It was three days before Christmas on a cold winter night in 1899. The city of Brooklin had the holiday spirit in full swing, there was no holding back. Carolers prowled the streets every night, skies lit up with the collective glow of Christmas lights, snow danced across the frost bitten air and stores were jam-packed with every holiday supplies imaginable. 

It was on one such festive night, that a bartender sat alone in his pub. Technically he didn’t close up until ten o’clock pm, but the place was deserted. A single lonely drunkard sat collapsed in the corner of the room, snoring loudly. 

The bartender himself was simply known as Mr. Clause. It was unclear whether this was indeed his name, or he had adopted it due to his unseemly resemblance to the jolly Christmas icon. 

Mr. Clause busied himself by cleaning some cups with a rag and listening to singing in the distance. All was quiet, until a group of loud chattering boys came by and piled into the taproom. They were the type of gang you avoided on the street, loud, rude, young, foolish. Stupid even. These are the reasons Mr. Clause smiled widely. He was afraid there might not be any tonight.

“What’re you lookin’ at gramps?” One of the boys sniggered as he sat down. 

“What’ll it be?” Mr. Clause replied, setting his cup back on the shelf. 

“Whiskey, for the lot of us.” He slapped down a handful of coin. 

“And try not to get hair in the glasses.” Another added, noting Mr. Clause’s long white beard. His friends laughed.

Each boy was given a bottle, then Mr. Clause sat back to watch his work. It took awhile, they drank and talked and laughed. Insulted the bartender once or twice. 

“Seems to me you need to lay off the beer, gramps!” The gang exploded into laughter at their joke, pointing to his round belly; one mimicked Santa Clause by going ho! Ho! Ho! And clutching their stomach.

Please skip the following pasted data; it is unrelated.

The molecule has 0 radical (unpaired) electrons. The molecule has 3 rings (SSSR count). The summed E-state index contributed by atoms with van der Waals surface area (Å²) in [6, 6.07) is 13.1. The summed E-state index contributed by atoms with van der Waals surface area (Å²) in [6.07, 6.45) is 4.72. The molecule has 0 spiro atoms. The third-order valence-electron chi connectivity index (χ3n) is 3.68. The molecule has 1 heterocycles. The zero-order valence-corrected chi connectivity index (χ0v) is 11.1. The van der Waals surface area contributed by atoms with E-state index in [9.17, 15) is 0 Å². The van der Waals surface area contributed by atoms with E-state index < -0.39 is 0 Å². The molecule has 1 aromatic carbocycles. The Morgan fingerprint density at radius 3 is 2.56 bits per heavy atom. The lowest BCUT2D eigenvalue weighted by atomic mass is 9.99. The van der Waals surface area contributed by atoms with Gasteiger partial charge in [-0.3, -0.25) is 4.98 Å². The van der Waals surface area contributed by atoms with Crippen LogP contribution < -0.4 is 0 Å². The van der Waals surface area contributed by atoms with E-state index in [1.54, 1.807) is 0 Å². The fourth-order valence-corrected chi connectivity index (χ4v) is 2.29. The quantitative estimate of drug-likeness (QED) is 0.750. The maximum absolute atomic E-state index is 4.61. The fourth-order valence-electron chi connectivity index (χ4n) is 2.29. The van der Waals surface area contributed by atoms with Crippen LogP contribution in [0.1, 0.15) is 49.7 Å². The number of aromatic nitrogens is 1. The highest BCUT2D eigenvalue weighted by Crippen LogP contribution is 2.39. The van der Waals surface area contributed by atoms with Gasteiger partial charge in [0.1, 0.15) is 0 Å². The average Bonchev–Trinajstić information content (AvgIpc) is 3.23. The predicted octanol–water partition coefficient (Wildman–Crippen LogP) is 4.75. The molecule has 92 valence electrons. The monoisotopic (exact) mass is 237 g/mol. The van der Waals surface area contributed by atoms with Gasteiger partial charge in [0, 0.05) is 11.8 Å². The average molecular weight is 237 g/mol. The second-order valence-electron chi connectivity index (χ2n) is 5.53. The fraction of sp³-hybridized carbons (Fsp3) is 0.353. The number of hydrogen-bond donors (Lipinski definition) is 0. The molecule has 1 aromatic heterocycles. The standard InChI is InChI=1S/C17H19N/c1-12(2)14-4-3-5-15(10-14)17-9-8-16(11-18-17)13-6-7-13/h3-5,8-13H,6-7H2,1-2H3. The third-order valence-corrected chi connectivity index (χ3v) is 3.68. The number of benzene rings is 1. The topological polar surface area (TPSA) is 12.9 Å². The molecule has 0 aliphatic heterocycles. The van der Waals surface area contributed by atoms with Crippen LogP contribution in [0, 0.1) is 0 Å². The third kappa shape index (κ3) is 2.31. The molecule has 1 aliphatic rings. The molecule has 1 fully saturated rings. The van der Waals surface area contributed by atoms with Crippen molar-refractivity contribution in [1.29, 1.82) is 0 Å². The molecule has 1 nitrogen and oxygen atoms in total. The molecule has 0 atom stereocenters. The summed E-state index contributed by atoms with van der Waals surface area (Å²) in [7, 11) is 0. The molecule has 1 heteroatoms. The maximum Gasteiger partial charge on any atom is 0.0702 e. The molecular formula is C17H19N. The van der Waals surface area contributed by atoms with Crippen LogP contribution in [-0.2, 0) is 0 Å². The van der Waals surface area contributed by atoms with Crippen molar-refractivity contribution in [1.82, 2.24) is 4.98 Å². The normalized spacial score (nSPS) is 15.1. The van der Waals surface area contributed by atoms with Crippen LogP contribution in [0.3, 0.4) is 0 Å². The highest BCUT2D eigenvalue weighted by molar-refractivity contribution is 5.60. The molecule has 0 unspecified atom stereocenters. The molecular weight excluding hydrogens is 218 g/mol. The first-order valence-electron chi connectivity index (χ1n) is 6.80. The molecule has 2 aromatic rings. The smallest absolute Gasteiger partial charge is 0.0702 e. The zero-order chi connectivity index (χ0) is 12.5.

They ordered bottle after bottle. Each emptied their pockets and just… kept… drinking. They may have been teasing the old man but this brew was good! They marveled at just how much whiskey he had back there. 

It was around midnight when the stuff began to take effect. The oldest and most drunk of the crew reacted first. He was laughing at some stupid joke his friend made, when the smile dropped off his face. He coughed and bent over double, shuddering violently. Hacking and choking. His friends managed to pull themselves together enough to try and help him. 

“Mac, what’s wrong? Too many bottles?” A guy laid a hand on his shoulder just as the shaking boy collapsed on the floor. He turned cold and his body started changing, shrinking fast. Before anyone knew what was happening, Mac was gone and no-one could explain what lay on the ground in his stead.  

Someone dashed for the door, shrieking in terror, but he dropped too. They all did. Each shaking, coughing and changing. Every last one. All that was left were toys in each of their places. Not only had they changed, but their memories as well. No-one would miss this gaggle of miscreants, not even families.  

Mr. Clause rose to his feet and rubbed his hands together. He went around and gathered all the figurines lying on chairs, stools and floorboards. They made quite a tidy sum, he thought. At the back of the bar was a door, behind it a staircase and under that was a huge workshop. Shelf after shelf was lined with enough toys to satisfy every child in the world. From nutcrackers to dinosaurs, Mr. Clause had it all. He put each boy, now toy, in their proper places. It was nearly Christmas, just a few more nights and he would have all that he needed. 

“Oh all ye corrupt and wicked people. Do not despair! For instead, I have taken what was broken and will use give it to those who may yet need repair.” Mr. Clause took one more glance around and then hobbled back upstairs. There would be more to come.     

December 23, 2019 03:10

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